Then the next photo in the negative strip didn’t make sense. I have identified it as a photo of my mother’s paternal grandfather from 1917 for years.

Once, I asked myself why would he have a professional photo taken of him in Saint Petersburg, Russia, at the same time he was living in Kiev, Ukraine, I knew I made a big mistake with the photo identification.

My grandfather only was 4 years younger than my mother’s grandfather, thanks to an unplanned fatherhood at 50 years old. Both men had lived in Saint Petersburg but my paternal grandfather is the only logical choice for the 1917 photo.

It took the discovery of one photo to learn that I really do have a photo of my grandfather as a young man. When 21st century technology mixes with the 20th century, the results can be amazing.

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Surprising journey starts after visiting grandparents’ cemetery

Three years ago, I finally returned to my grandparents’ cemetery for the first time since my grandmother died in 2012. It’s a 7-hour drive to visit my grandparents’ cemetery so the trip takes some planning.

The visit was one of the few times I wasn’t coming for a funeral. Just coming to visit my grandparents’ grave didn’t seem like enough this time.

The New York City area has many Find A Grave volunteers but it’s a rare chance that many of these volunteers could read the Russian gravestones and crosses at Novo Diveevo Russian Orthodox Cemetery.

My Russian is probably  at the higher elementary level but this cemetery could give me the practice I needed to improve my language skills. I started with photographing about 600 gravestones and wooden crosses.

Thanks to this free online Russian keyboard, it was easy to retype the words I didn’t recall. Then copying and pasting the text into Google Translate revealed the unfamiliar Russian words.

I was hooked to coming back the next summer in 2016 to photograph more when a Russian-American Find A Grave volunteer thanked me for my efforts. He posted many memorial pages for Novo Diveevo before I started my journey and has been a great help to explain anything I couldn’t understand.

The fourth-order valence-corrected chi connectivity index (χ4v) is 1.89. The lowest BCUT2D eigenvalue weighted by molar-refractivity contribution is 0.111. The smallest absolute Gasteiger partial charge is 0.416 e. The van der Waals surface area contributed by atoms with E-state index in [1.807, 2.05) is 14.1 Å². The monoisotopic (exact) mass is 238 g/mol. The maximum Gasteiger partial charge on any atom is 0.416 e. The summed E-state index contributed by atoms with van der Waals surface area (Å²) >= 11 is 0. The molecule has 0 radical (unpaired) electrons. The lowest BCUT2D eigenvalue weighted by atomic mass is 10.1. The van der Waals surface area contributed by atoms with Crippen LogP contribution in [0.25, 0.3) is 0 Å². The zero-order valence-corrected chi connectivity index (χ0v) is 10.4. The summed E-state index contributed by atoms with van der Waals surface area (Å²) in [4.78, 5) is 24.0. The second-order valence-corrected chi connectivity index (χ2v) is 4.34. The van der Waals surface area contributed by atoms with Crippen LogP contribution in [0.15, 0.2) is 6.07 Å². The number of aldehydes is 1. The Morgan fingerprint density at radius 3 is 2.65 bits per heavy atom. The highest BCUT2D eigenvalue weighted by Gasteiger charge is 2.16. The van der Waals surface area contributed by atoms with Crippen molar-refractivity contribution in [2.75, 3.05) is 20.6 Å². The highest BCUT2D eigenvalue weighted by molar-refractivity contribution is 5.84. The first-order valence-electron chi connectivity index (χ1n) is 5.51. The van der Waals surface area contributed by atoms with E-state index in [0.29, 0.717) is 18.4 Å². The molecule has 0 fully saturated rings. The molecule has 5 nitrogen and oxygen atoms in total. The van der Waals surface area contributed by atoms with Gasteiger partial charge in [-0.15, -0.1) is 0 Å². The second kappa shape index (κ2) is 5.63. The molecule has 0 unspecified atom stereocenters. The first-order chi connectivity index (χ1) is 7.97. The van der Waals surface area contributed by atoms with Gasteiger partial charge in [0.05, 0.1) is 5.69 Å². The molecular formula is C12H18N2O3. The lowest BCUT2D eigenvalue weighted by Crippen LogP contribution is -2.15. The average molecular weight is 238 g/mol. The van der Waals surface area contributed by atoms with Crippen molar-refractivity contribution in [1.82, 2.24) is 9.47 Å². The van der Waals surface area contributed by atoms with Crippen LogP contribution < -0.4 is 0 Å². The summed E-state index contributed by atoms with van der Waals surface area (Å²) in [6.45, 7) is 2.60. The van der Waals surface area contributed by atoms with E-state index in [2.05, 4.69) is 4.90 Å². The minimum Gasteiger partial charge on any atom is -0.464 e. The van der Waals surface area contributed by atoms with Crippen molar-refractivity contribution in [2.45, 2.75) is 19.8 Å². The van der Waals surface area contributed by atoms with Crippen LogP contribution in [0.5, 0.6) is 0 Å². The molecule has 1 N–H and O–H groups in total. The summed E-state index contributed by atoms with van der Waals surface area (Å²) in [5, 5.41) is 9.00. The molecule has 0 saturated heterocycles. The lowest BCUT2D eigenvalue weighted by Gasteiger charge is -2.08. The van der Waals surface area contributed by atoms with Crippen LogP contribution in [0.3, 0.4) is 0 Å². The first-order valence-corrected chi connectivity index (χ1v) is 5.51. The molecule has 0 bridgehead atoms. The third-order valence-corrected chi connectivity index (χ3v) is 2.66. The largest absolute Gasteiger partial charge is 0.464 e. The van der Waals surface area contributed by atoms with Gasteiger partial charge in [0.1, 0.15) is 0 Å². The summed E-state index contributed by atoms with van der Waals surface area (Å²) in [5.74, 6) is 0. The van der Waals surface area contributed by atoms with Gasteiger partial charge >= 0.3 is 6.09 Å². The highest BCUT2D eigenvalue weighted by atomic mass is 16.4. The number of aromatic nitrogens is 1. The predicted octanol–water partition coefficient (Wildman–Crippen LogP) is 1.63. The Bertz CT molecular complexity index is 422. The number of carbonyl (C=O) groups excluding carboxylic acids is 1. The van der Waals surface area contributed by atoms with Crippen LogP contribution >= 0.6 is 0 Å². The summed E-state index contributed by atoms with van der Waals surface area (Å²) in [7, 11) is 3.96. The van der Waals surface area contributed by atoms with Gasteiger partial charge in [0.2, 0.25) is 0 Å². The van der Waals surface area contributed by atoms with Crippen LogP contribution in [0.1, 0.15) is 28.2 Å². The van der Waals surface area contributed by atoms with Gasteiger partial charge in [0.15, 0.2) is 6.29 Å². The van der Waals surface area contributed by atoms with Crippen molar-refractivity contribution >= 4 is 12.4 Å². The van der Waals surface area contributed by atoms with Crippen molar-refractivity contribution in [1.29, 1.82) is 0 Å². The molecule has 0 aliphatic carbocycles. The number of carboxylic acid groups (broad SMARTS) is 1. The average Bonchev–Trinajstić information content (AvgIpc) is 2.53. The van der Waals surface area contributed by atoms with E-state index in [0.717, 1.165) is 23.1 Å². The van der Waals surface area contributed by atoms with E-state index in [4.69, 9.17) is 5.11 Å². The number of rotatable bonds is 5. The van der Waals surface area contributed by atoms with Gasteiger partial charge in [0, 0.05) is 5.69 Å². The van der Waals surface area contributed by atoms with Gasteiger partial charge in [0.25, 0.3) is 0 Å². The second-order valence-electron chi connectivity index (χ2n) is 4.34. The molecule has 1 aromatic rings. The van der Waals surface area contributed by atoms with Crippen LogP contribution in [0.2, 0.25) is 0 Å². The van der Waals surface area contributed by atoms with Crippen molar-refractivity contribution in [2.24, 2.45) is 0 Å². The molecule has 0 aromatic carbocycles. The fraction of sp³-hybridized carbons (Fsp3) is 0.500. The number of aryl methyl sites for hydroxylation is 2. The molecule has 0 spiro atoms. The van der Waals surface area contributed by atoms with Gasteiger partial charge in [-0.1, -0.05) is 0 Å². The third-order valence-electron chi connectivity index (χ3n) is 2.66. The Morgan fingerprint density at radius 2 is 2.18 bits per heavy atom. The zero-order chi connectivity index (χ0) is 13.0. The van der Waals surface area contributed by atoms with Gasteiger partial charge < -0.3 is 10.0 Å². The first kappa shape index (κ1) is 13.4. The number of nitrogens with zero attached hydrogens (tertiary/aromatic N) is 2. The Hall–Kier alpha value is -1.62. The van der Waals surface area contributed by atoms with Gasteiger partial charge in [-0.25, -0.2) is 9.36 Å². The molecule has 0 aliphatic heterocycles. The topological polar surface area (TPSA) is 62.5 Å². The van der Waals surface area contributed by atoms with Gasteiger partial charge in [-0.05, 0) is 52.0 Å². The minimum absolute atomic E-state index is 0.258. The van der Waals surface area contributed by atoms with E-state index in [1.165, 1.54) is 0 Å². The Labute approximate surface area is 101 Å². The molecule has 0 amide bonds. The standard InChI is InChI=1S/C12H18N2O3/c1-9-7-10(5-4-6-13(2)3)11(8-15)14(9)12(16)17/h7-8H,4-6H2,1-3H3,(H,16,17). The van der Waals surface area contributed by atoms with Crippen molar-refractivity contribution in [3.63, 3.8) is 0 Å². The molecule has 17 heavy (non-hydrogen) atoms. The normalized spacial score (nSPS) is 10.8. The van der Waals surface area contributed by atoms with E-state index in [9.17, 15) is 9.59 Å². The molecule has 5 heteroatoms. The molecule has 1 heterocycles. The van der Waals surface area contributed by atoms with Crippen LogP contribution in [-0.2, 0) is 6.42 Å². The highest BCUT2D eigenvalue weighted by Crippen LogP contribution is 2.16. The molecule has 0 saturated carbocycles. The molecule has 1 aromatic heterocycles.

I pushed myself to photograph more gravestones and crosses for my visit in summer 2016. I was done with the clicking on my digital camera after 1,300 photos but I had no idea about how much work was ahead of me for the next visit.

After two visits, I was hoping to be done in summer 2017. When I returned again, I went into panic about how much wasn’t done and worried about the upcoming rainy weather.

Thankfully, I came armed with two memory cards and two camera batteries. When I got too hot and sweaty, I went into my car for some bottled water and air conditioning while I recharged my camera. Of course, my second battery discharged when I was an hour away from being done.

So off I went to the nearby Subway to take a lunch break, when I hid that I was charging my camera under the table. I killed time by poking around on my smart phone. I was determined to finish the cemetery on the third visit.

In the end, I pressed the shoot button about 2,700 times. At times, I was hiding under an umbrella. My abundant eagerness allowed me to ignore the time that passed after sunset.

So it wasn’t a surprise when I found some photos were too grainy to post or even read. My stubborn soul knew a fourth “quick” visit was needed for this summer.

I thought I had to only retake pictures of a small section and the newer gravestones and crosses since my last visit. Another surprise came my way when I checked on my smartphone whether my grandparents’ section was done. I hardly touched that section.

Once I was getting closer to finishing the section, two cemetery workers passed me by on their vehicle, with one saying in Russian “Why is she taking pictures?” I turned around and acted as if I was talking on my phone. I moved to the back of the cemetery for the newer graves and returned to that section when they were gone.

It felt so good to finish the cemetery after the 4th visit. I sweated, bled from prickly bushes, climbed under low tree branches and pushed aside many bushes and tree branches to take photos.

Three years ago, this cemetery had less than 200 memorial pages. Now the cemetery has more than 7,100 people in the database. Many of these people had the courage to escape the USSR for a better life and all the sweat and effort to include them on Find A Grave was well worth it.